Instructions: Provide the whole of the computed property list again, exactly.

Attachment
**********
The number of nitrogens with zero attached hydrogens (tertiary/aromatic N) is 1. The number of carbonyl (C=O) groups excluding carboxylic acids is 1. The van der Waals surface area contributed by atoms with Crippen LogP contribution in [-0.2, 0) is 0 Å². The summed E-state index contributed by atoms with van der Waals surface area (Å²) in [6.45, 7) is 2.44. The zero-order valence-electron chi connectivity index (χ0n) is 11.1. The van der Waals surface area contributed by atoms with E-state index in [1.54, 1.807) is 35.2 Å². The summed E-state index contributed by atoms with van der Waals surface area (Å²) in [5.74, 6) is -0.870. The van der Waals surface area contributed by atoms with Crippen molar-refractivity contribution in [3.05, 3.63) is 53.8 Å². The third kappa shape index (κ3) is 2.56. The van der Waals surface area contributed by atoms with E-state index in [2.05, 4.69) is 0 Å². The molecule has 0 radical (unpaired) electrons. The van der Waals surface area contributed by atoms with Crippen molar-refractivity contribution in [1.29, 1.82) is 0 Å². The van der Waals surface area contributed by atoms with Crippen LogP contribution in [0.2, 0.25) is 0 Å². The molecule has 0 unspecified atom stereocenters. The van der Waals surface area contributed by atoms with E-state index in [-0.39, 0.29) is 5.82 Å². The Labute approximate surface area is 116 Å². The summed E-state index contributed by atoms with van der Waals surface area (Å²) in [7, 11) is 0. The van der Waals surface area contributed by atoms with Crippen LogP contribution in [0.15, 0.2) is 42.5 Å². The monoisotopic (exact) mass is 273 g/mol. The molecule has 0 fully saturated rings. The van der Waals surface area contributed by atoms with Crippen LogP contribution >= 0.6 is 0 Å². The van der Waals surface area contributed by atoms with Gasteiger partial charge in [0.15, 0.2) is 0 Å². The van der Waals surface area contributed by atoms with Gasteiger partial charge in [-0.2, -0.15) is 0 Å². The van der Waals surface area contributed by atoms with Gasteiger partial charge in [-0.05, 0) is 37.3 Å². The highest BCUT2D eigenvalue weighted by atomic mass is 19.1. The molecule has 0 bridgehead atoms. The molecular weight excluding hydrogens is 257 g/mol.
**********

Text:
The number of nitrogens with zero attached hydrogens (tertiary/aromatic N) is 1. The number of carbonyl (C=O) groups excluding carboxylic acids is 1. The van der Waals surface area contributed by atoms with Crippen LogP contribution in [-0.2, 0) is 0 Å². The summed E-state index contributed by atoms with van der Waals surface area (Å²) in [6.45, 7) is 2.44. The zero-order valence-electron chi connectivity index (χ0n) is 11.1. The van der Waals surface area contributed by atoms with E-state index in [1.54, 1.807) is 35.2 Å². The summed E-state index contributed by atoms with van der Waals surface area (Å²) in [5.74, 6) is -0.870. The van der Waals surface area contributed by atoms with Crippen molar-refractivity contribution in [3.05, 3.63) is 53.8 Å². The third kappa shape index (κ3) is 2.56. The van der Waals surface area contributed by atoms with E-state index in [2.05, 4.69) is 0 Å². The molecule has 0 radical (unpaired) electrons. The van der Waals surface area contributed by atoms with Crippen molar-refractivity contribution in [1.29, 1.82) is 0 Å². The van der Waals surface area contributed by atoms with Crippen LogP contribution in [0.2, 0.25) is 0 Å². The molecule has 0 unspecified atom stereocenters. The van der Waals surface area contributed by atoms with E-state index in [-0.39, 0.29) is 5.82 Å². The Labute approximate surface area is 116 Å². The summed E-state index contributed by atoms with van der Waals surface area (Å²) in [7, 11) is 0. The van der Waals surface area contributed by atoms with Crippen LogP contribution in [0.15, 0.2) is 42.5 Å². The monoisotopic (exact) mass is 273 g/mol. The molecule has 0 fully saturated rings. The van der Waals surface area contributed by atoms with Crippen LogP contribution >= 0.6 is 0 Å². The van der Waals surface area contributed by atoms with Gasteiger partial charge in [0.15, 0.2) is 0 Å². The van der Waals surface area contributed by atoms with Gasteiger partial charge in [-0.2, -0.15) is 0 Å². The van der Waals surface area contributed by atoms with Gasteiger partial charge in [-0.05, 0) is 37.3 Å². The highest BCUT2D eigenvalue weighted by atomic mass is 19.1. The molecule has 0 bridgehead atoms. The molecular weight excluding hydrogens is 257 g/mol.